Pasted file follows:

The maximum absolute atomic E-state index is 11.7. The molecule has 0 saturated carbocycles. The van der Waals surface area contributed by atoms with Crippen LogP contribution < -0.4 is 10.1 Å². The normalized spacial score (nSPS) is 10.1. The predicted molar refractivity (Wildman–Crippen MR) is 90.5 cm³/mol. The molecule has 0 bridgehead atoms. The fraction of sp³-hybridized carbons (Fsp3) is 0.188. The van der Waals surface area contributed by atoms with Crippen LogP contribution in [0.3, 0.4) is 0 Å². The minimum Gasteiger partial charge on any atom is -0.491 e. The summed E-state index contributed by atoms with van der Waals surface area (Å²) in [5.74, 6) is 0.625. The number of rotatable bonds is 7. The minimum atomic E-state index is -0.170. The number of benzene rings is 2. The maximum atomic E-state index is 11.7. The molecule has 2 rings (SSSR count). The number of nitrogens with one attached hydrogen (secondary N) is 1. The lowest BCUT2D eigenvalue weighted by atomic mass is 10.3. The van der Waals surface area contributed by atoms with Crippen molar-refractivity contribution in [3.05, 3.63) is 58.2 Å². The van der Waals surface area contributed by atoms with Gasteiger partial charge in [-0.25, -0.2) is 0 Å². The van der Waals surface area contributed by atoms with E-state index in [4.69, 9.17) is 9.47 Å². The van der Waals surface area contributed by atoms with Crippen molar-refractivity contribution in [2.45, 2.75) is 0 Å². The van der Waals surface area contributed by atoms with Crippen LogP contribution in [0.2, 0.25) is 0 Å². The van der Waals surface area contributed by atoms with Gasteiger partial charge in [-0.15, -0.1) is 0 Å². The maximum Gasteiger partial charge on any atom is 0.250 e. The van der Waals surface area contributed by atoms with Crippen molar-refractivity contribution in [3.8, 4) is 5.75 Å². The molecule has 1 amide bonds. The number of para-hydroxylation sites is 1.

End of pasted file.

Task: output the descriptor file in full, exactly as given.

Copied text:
The maximum absolute atomic E-state index is 11.7. The molecule has 0 saturated carbocycles. The van der Waals surface area contributed by atoms with Crippen LogP contribution < -0.4 is 10.1 Å². The normalized spacial score (nSPS) is 10.1. The predicted molar refractivity (Wildman–Crippen MR) is 90.5 cm³/mol. The molecule has 0 bridgehead atoms. The fraction of sp³-hybridized carbons (Fsp3) is 0.188. The van der Waals surface area contributed by atoms with Crippen LogP contribution in [0.3, 0.4) is 0 Å². The minimum Gasteiger partial charge on any atom is -0.491 e. The summed E-state index contributed by atoms with van der Waals surface area (Å²) in [5.74, 6) is 0.625. The number of rotatable bonds is 7. The minimum atomic E-state index is -0.170. The number of benzene rings is 2. The maximum atomic E-state index is 11.7. The molecule has 2 rings (SSSR count). The number of nitrogens with one attached hydrogen (secondary N) is 1. The lowest BCUT2D eigenvalue weighted by atomic mass is 10.3. The van der Waals surface area contributed by atoms with Crippen molar-refractivity contribution in [3.05, 3.63) is 58.2 Å². The van der Waals surface area contributed by atoms with Gasteiger partial charge in [-0.25, -0.2) is 0 Å². The van der Waals surface area contributed by atoms with E-state index in [4.69, 9.17) is 9.47 Å². The van der Waals surface area contributed by atoms with Crippen molar-refractivity contribution in [2.45, 2.75) is 0 Å². The van der Waals surface area contributed by atoms with Crippen LogP contribution in [0.2, 0.25) is 0 Å². The van der Waals surface area contributed by atoms with Gasteiger partial charge in [-0.15, -0.1) is 0 Å². The maximum Gasteiger partial charge on any atom is 0.250 e. The van der Waals surface area contributed by atoms with Crippen molar-refractivity contribution in [3.8, 4) is 5.75 Å². The molecule has 1 amide bonds. The number of para-hydroxylation sites is 1.